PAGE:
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Congress Reaches Agreement On Farm Bill


The long-awaited Farm Bill has been passed by both the House of Representatives and the Senate, with the Senate casting the final approval—in a 68-32 vote on Tuesday—before the nearly $1 trillion bill goes to the president’s desk.

President Obama is expected to sign the bill into law.

The bill has compromises throughout, including changes made to SNAP, the dairy program, farm subsidies and more.

The bill cuts food stamps by about 1 percent or about $800 million per year. The cuts are much lower than the House’s proposed cuts, which were about 5 percent, but hunger organizations aren’t happy about any cut to the program.

New York Times report quotes New York Coalition Against Hunger Executive Director Joel Berg as saying, “They are gutting a program to provide food for hungry people to pay for corporate welfare.” Berg added that those who voted for this bill “should be ashamed.”

Bob Aiken, CEO of Feeding America, released a statement opposing the cuts to food stamps, the Supplemental Nutrition Assistance Program (SNAP). According to Feeding America, the cuts would reduce benefits by about $90 in a month for about 850,000 households, but it wouldn’t be across all 50 states.

“The effect of this cut would be concentrated in 15 states and the District of Columbia and would equate to about 34 lost meals per month for impacted households, and a total of 3.2 billion lost meals over 10 years, according to estimates by Feeding America,” Aiken said.

Aiken expressed concern that the cuts—which are on top of an $11 billion cut to SNAP last November—will put more stress on food banks.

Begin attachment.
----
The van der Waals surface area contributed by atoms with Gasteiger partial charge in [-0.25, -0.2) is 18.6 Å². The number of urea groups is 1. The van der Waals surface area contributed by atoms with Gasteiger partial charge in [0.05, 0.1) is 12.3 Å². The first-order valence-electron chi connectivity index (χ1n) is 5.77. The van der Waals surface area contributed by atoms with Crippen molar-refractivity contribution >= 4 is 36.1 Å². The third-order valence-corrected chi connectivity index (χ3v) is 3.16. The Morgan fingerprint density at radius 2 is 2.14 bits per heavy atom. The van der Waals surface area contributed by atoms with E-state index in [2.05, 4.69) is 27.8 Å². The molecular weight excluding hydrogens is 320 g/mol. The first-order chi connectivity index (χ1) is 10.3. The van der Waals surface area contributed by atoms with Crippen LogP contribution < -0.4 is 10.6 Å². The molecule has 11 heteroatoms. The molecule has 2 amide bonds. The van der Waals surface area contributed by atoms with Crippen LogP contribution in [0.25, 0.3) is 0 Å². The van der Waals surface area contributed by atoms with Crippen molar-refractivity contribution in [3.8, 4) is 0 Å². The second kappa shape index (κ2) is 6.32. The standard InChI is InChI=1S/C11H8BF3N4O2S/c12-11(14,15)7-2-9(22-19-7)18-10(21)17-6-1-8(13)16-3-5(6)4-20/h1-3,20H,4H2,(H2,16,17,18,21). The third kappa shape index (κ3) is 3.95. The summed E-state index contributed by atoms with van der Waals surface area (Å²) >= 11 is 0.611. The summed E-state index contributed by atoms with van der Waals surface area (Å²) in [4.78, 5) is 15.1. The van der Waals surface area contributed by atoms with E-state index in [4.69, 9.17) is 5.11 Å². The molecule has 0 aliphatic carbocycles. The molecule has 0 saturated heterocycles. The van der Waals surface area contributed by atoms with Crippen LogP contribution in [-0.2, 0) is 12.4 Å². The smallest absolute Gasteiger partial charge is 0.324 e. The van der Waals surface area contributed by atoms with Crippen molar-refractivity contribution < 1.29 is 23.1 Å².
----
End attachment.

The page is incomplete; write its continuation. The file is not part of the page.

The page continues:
“We believe that Congress should be strengthening and protecting SNAP and other anti-hunger programs, not cutting benefits, especially now, when need is so high,” he said.

He also said that while the organization doesn’t support the Farm Bill because of SNAP cuts, Feeding America “recognizes that failure to pass this farm bill would not ensure a better long-term outcome for SNAP and the low-income families it serves.”

In addition, Feeding America approves of the $205 million that has been added to The Emergency Food Assistance Program (TEFAP), which helps provide food to food banks and other emergency food providers.

The Children’s Defense Fund, dedicated to helping children live a healthy life, also spoke out against the SNAP cuts. Marian Wright Edelman, president of the organization, called the cuts “indefensible.”

She added, “It is shameful that Congress continues to treat poor Americans like second-class citizens by cutting supports they desperately need.”

However, not all nutrition advocates came out against the bill. The Academy of Nutrition and Dietetics said the Farm Bill “protects vital nutrition assistance and education programs,” and includes new initiatives to help improve the nation’s health.

The academy praised the bill’s protection of the SNAP education program, which helps families utilize limited resources to purchase healthy foods and engage in physically active lifestyles.

“We are grateful that SNAP-Ed is protected so that we can continue providing low-income Americans with the tools necessary to lead healthy lives on a limited budget,” Dr. Glenna McCollum, academy president, said.

“As an organization committed to reducing food insecurity and hunger, we are pleased to see that the final bill does not include drastic cuts to SNAP like those that were proposed in the original House version. However, we do recognize that some families will be affected by the reduction of benefits,” McCollum said.

The bill also takes measures to help homebound seniors or disabled people by allowing for delivery of foods purchased with SNAP, plus increasing the stocking requirements for SNAP retailers to include more variety and providing investments to improve access and reduce the cost of fruits and vegetables for SNAP recipients.